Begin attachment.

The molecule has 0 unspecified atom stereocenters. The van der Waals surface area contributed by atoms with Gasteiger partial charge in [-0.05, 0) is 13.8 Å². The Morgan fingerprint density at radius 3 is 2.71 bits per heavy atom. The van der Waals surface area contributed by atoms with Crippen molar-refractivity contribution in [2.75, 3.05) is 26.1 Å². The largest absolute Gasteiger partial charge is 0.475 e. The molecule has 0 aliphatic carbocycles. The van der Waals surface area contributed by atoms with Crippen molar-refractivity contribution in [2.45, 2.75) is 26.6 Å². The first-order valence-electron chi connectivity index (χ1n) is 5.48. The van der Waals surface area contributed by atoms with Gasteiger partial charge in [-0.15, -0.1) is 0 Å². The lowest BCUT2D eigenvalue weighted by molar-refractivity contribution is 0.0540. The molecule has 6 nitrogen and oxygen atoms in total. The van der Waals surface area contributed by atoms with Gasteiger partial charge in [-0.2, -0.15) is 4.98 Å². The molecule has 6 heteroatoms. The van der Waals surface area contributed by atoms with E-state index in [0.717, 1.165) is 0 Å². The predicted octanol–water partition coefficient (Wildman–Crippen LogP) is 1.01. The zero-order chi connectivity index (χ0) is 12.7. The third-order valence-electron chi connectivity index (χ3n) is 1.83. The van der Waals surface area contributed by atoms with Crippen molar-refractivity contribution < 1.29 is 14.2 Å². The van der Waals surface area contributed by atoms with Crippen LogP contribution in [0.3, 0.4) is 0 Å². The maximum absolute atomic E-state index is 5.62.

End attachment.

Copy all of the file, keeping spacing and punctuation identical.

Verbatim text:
The molecule has 0 unspecified atom stereocenters. The van der Waals surface area contributed by atoms with Gasteiger partial charge in [-0.05, 0) is 13.8 Å². The Morgan fingerprint density at radius 3 is 2.71 bits per heavy atom. The van der Waals surface area contributed by atoms with Crippen molar-refractivity contribution in [2.75, 3.05) is 26.1 Å². The largest absolute Gasteiger partial charge is 0.475 e. The molecule has 0 aliphatic carbocycles. The van der Waals surface area contributed by atoms with Crippen molar-refractivity contribution in [2.45, 2.75) is 26.6 Å². The first-order valence-electron chi connectivity index (χ1n) is 5.48. The van der Waals surface area contributed by atoms with Gasteiger partial charge in [-0.15, -0.1) is 0 Å². The lowest BCUT2D eigenvalue weighted by molar-refractivity contribution is 0.0540. The molecule has 6 nitrogen and oxygen atoms in total. The van der Waals surface area contributed by atoms with Gasteiger partial charge in [-0.2, -0.15) is 4.98 Å². The molecule has 6 heteroatoms. The van der Waals surface area contributed by atoms with E-state index in [0.717, 1.165) is 0 Å². The predicted octanol–water partition coefficient (Wildman–Crippen LogP) is 1.01. The zero-order chi connectivity index (χ0) is 12.7. The third-order valence-electron chi connectivity index (χ3n) is 1.83. The van der Waals surface area contributed by atoms with Crippen molar-refractivity contribution < 1.29 is 14.2 Å². The van der Waals surface area contributed by atoms with Crippen LogP contribution in [0.3, 0.4) is 0 Å². The maximum absolute atomic E-state index is 5.62.